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You are referring to this problem I think..
$ perl -e 'print scalar localtime time*3;'
Thu Sep 28 21:26:38 1933 Ouch!

There are some interesting pages at:

The last link has specific advice for your case:

"What can be done?"

There are two approaches to fixing this problem. The first is to not use 'time' and its companion functions. Instead, use more modern function calls which will not have this rollover problem for millenniums to come. The second approach is to develop your own version of 'time' which returns a data type with greater capacity. This means that you will also have to rewrite the companion functions. Additionally, you will have to check your code to make sure that it does not assume a certain data type. 'time' is defined such that it returns a data type of 'time_t' . You can redefine 'time_t' to a larger capacity data type.

Hopefully, compilers will address this issue within the next 10-20 years. In that case, you will not need to rewrite the 'time' functions. However, at the very least you will need to recompile all of your old applications. More likely, you will have to examine all of your code to make sure that your developers did not cast the 'time_t' data into a basic (or integral) data type such as an int or long int. You will probably find at least one instance of this in every large project. And one instance of this bug is enough to stop your software in its tracks.

We would not recommend that you spend a great amount of money eliminating this software problem in your existing software. However, you would be advised to at least distance yourself from 'time' and its companion functions in current and future development efforts. Using an object-oriented approach, you can still make use of these functions without risking a Y2K type phenomenon. Better yet, you can begin to use API's that are a bit more far-sighted. At MPC we have already put this into practice in our software development efforts.

But the above rollover will only happen if you are using the same perl on the same machine/OS/BIOS, I think. The source code of your program would not have to change if it is interpreted by a (yet to be created?) more modern version of perl.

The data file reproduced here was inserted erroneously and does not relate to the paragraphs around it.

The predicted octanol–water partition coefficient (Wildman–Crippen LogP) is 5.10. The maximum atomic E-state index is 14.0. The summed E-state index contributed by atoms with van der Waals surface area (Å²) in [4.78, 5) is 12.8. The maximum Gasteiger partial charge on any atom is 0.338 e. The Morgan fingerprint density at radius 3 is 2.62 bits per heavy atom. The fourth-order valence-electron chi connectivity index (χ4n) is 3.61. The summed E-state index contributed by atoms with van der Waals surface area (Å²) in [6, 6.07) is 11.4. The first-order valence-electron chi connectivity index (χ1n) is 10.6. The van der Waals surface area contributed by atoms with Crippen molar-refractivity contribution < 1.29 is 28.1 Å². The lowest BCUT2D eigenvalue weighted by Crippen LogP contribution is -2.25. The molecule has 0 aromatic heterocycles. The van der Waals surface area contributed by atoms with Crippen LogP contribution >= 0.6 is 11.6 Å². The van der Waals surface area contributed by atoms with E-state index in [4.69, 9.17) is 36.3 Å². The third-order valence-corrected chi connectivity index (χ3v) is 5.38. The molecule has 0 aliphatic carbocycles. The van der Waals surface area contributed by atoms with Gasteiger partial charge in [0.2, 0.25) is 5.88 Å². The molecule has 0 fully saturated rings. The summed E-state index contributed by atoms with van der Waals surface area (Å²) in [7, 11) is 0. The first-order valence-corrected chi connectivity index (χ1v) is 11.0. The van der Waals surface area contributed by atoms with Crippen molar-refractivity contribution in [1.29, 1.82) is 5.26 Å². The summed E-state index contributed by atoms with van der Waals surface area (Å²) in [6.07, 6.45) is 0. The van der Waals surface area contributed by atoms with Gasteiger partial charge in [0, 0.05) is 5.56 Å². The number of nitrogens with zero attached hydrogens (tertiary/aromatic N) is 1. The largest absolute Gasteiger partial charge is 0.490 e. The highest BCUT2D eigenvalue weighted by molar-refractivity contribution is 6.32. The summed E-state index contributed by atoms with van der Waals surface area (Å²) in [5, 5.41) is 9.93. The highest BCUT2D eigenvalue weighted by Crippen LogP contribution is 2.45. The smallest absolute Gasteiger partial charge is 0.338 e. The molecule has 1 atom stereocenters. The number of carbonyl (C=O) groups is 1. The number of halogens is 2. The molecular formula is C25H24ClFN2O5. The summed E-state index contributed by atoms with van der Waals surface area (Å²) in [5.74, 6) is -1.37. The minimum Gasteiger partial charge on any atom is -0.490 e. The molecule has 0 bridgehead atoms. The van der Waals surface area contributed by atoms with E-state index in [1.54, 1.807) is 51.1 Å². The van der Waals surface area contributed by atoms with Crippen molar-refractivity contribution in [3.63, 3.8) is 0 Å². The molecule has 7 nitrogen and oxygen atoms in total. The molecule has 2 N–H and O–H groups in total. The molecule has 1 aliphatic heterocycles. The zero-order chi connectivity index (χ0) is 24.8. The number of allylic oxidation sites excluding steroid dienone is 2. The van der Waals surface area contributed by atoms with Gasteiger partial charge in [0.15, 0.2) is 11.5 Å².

That said, it would be nice if we had a way to explain perl modules to programs with an aim to automated software integration.

Some keywords- "web annotation","syntactic web", "natural language processing" will probably be full grown by then (see some in google directory). But that seems to be in early stages, we could use something perlish or corbaish even now. So I think your question is very relevant to us now too.

Even with today's technology we should be able to describe characteristics of our programs in a way that a machine can understand. Also, there is currently no standardized way of describing Y2.038K problems. Ultimately things like failure modes of 2038-challenged unix software and embedded systems can be described with some kind of interface description language - maybe perl is good for this (Consider perl Makefile.PL as a forerunner). That way we can hope that when nearly every piece of hardware in existence today crashes and burns, the important things can be virtualized on 64+ bit machines that scan these descriptions of dead systems and rescue us. Doesn't seem like science fiction to me.. Anyway I would like to see something more parseable in manpages and whatnot, perldocs could gain another section for machine-readable descriptions too.

Anyway to directly answer your question (how to annotate your program) maybe it would be useful to put tags in comments to indicate dangerous lines, and provide a separate file which describes the problems. You could also try describing exactly what is dangerous about it in simplified english inside <Y2.038K> </Y2.038K> tags, it might just work!

In reply to Re: 2038 bug by mattr
in thread 2038 bug by toma

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